Above normal temperatures in the mid-central US over this past winter have resulted in the early appearance of leaf and stripe rust in cereal crops. In a typical year rust is usually carried in from Mexico with south winds, working it’s way north as the season progresses. Some reports are suggesting that rust may have overwintered as far north as Nebraska with the milder weather.

With the early appearance of rust in the south, it will be important to scout for rust early in our cereal crops. Moisture along with cool to moderate temperatures (and south winds) favour the spread of rust. Also consider the variety you are growing. There are a number of current cereals varieties being grown in the Red River Valley with a susceptible rating for stripe rust. Current management practices to combat rust include seeding varieties with a high tolerance and the early application of a registered fungicide.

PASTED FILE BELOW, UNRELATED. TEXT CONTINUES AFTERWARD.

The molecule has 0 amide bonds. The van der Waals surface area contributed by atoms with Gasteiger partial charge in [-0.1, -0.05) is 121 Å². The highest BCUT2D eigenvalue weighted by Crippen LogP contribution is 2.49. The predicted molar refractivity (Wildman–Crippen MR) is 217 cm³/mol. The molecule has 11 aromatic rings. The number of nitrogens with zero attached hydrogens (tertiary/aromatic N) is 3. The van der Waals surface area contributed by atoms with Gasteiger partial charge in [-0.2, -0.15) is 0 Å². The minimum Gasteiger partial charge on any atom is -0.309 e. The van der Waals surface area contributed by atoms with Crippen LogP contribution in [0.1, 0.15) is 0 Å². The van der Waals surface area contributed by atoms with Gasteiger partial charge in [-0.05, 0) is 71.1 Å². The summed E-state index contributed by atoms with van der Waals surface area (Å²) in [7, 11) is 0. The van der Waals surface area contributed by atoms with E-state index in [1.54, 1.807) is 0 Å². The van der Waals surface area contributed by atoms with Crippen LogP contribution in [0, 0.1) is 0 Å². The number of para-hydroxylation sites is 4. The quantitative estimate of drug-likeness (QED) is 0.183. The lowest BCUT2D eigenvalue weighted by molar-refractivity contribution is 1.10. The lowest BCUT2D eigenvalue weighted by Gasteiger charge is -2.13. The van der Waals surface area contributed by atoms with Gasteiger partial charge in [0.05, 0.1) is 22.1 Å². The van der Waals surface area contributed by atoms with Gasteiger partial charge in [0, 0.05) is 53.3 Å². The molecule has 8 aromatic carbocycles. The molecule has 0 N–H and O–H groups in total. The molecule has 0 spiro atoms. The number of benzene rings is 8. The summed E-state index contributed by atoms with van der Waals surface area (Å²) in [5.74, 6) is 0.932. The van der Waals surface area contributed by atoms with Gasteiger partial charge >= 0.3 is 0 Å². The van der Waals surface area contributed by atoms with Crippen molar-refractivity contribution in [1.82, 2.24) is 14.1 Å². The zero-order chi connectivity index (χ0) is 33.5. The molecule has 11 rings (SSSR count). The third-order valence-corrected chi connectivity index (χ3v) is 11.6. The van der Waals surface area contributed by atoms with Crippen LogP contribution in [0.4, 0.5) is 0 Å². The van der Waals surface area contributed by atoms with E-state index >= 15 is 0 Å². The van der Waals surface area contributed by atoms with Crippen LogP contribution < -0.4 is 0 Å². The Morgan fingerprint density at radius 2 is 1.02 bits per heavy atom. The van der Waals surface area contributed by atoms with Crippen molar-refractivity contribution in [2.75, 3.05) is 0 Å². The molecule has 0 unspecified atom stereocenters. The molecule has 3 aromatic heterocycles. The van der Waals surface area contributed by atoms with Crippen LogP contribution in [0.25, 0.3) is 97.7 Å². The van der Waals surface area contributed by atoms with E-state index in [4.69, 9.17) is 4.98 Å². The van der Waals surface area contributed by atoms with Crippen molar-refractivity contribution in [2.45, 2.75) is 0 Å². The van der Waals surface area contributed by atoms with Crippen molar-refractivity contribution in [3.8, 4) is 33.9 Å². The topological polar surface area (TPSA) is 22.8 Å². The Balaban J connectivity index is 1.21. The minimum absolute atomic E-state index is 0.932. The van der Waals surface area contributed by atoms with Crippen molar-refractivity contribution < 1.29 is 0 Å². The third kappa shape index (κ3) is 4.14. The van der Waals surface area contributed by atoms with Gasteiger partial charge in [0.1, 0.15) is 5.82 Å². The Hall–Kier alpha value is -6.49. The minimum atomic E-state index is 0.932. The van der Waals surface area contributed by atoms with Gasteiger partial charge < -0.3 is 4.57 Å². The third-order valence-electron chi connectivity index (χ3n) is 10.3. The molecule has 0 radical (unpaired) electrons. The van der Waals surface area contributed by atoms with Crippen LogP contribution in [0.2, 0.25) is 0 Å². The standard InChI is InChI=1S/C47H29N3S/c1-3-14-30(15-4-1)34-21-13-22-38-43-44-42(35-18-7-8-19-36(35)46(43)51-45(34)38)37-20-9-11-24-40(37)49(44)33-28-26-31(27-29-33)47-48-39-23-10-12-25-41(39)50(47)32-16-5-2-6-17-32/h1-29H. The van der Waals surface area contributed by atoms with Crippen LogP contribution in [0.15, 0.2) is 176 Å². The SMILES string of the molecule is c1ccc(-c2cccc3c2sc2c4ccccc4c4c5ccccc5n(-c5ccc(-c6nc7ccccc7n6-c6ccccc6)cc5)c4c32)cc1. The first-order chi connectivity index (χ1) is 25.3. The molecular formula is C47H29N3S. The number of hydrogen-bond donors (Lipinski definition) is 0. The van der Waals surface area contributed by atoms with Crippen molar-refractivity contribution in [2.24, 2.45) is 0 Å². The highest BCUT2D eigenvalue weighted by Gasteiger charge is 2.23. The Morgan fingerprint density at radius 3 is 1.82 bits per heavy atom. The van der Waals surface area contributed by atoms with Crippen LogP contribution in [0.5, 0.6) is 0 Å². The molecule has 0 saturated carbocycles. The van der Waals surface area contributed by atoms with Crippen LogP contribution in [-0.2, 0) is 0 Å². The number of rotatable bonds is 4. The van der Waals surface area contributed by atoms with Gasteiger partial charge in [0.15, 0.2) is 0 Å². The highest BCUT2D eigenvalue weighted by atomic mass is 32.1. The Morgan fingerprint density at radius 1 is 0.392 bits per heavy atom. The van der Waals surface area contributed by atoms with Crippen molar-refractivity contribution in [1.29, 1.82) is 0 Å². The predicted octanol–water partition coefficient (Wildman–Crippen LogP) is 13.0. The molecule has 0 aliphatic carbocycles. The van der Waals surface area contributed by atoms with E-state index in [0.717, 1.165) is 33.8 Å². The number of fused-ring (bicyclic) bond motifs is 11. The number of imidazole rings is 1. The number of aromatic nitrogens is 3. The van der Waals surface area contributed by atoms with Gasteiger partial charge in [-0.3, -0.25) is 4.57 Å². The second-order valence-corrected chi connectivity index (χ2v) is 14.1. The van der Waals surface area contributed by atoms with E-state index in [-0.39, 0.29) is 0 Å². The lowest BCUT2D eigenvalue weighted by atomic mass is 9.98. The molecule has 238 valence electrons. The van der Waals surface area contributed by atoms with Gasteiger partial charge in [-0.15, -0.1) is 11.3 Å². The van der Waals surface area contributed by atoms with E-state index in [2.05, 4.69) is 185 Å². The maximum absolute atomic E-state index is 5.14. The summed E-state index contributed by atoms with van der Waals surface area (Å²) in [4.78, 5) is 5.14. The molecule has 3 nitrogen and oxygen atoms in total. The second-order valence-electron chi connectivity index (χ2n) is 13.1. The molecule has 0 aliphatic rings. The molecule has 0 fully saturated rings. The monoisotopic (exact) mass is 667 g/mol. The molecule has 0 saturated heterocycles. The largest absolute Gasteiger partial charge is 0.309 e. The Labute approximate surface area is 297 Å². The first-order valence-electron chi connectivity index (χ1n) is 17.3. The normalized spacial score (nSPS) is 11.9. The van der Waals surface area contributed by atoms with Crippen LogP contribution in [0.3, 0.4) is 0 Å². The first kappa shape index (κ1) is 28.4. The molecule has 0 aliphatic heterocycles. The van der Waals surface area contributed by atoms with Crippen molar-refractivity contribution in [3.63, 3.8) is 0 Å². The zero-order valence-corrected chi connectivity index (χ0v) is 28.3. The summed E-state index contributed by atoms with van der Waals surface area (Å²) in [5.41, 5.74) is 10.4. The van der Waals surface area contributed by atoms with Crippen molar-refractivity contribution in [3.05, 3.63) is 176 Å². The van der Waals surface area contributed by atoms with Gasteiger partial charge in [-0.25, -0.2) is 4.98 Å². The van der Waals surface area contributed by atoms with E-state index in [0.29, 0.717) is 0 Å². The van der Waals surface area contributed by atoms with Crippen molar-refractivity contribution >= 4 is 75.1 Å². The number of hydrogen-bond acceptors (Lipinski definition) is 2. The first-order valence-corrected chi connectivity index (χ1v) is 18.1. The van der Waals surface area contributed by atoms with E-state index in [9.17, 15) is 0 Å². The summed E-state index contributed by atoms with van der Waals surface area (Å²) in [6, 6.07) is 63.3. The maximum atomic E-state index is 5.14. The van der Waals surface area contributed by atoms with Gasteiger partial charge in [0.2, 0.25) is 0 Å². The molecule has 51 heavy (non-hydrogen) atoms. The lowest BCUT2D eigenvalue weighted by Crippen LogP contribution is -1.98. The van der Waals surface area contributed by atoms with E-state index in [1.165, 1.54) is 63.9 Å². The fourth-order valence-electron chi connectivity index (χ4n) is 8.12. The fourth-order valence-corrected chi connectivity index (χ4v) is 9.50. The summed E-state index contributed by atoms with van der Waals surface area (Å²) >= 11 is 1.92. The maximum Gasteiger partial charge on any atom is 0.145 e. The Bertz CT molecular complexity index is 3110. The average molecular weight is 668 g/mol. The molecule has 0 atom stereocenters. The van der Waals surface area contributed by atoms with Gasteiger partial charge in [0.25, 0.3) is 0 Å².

Here is an excellent resource on stripe rust in Manitoba: http://www.gov.mb.ca/agriculture/crops/plant-diseases/print,stripe-rust-puccina-pathway.html

The USDA Cereal Rust Bulletins are an excellent resource for those wanting to track the spread of rust as it moves north: http://www.ars.usda.gov/Main/docs.htm?docid=9757

April 6th, 2016, 5:00pm: Hot off the Press, stripe rust is now being found in central South Dakota on winter wheat…